Shape, color, and pattern constants in SPSS charts

I have a version of the SPSS (Statistics) Version 24 GPL reference guide bookmarked here. The reference guide is great to skim through and see what is possible in SPSS charts – especially the set of examples on pages 329 to 411.

On page 413 they also give a set of constant colors, shapes, and texture patterns you can use in charts. Colors you can also specify in RGB scale, but it is often convenient to just say color.red or color.pink etc. Shapes and patterns for practical purposes you have to choose among the constants. (Technically in the chart template you can edit the cycle styles, and change a circle to an ellipse for example, or change the points for a dash pattern, but this would be painful for anything besides a few constants.)

Here is a handy reference guide to actually visualize those constants. Many you can guess what they look like, but the colors are more subtle. Who knew there were differences between tomato, salmon, and pink! (The tomato is more like tomato soup color.)

Here are the color constants (you can open the chart in a new tab to see a larger image):

The shape constants:

The elbow and the elbowArrow do not look correct – but will take some more time to investigate. The others look ok to me though. (The number of sides and star points appear to me to be something you can also manipulate in the chart template cycles, if for some reason you want a hendecagon).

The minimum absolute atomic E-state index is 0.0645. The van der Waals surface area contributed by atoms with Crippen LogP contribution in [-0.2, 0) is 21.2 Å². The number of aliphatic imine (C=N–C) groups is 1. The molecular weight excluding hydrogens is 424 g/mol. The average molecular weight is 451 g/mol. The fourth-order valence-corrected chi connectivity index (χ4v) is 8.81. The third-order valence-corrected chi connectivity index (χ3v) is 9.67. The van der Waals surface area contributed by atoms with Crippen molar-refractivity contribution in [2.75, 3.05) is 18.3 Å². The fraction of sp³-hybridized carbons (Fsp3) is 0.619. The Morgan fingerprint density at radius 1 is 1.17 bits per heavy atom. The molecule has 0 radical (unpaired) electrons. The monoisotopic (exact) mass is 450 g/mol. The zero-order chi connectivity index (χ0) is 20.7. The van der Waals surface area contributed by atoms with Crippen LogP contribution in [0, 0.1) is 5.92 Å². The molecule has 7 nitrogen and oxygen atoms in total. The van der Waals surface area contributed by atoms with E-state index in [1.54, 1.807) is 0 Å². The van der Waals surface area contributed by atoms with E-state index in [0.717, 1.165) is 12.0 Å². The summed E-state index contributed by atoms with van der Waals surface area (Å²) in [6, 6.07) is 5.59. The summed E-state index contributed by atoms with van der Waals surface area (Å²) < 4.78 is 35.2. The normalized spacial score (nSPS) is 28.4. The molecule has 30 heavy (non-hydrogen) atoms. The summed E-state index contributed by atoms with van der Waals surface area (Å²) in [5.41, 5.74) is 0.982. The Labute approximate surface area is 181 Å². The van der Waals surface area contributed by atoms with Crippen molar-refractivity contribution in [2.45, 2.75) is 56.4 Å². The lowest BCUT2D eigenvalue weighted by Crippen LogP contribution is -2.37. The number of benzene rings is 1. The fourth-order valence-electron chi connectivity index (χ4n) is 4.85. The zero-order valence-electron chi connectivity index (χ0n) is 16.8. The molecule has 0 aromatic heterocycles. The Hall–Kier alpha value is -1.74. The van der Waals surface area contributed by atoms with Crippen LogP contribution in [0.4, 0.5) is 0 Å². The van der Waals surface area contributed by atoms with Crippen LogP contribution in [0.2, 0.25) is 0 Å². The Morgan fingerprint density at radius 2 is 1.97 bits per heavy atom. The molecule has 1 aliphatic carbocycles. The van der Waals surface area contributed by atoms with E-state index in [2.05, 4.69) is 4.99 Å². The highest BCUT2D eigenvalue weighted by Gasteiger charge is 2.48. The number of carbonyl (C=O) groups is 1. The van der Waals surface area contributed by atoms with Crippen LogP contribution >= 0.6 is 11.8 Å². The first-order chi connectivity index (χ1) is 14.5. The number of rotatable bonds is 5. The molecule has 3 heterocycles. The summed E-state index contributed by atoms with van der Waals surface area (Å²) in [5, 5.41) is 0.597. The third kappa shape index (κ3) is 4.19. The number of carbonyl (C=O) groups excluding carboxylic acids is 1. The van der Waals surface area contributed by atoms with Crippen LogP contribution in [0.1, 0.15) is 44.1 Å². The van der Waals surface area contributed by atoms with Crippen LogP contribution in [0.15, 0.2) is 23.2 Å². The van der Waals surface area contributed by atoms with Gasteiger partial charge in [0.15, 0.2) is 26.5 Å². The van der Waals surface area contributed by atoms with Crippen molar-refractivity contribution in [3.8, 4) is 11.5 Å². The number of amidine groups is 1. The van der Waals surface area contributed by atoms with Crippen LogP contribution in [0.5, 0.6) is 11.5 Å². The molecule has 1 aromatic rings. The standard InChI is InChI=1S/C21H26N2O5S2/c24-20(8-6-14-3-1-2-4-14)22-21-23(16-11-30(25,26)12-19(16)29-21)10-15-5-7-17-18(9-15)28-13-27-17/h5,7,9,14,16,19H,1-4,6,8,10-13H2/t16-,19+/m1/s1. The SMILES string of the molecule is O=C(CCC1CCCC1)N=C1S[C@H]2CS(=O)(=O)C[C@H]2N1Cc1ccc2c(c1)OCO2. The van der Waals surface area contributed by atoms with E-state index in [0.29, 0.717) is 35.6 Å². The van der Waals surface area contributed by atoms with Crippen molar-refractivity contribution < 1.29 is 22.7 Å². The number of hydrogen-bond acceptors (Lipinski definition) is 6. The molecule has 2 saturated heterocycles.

And here are the pattern constants. I plot them with a grey filled interior – you can see some specifically only have an outline and always have a transparent fill:

Here is code to replicate the charts, and here is a PDF to download with the constants. The colors and shapes are hard to read because they are squeezed in so small, but you can zoom into the PDF and read the categories. I haven’t used dashed lines ever, so I omit those constants here. (Patterns I use pretty rarely, but I have used them if there are only two categories.)

A useful change for the colors would be sorting in a logical order. They are just currently in alphabetical. I am too lazy though to convert the colors to a colorspace and sort them though. (Maybe converting the PDF to SVG would do the trick easy enough though.)

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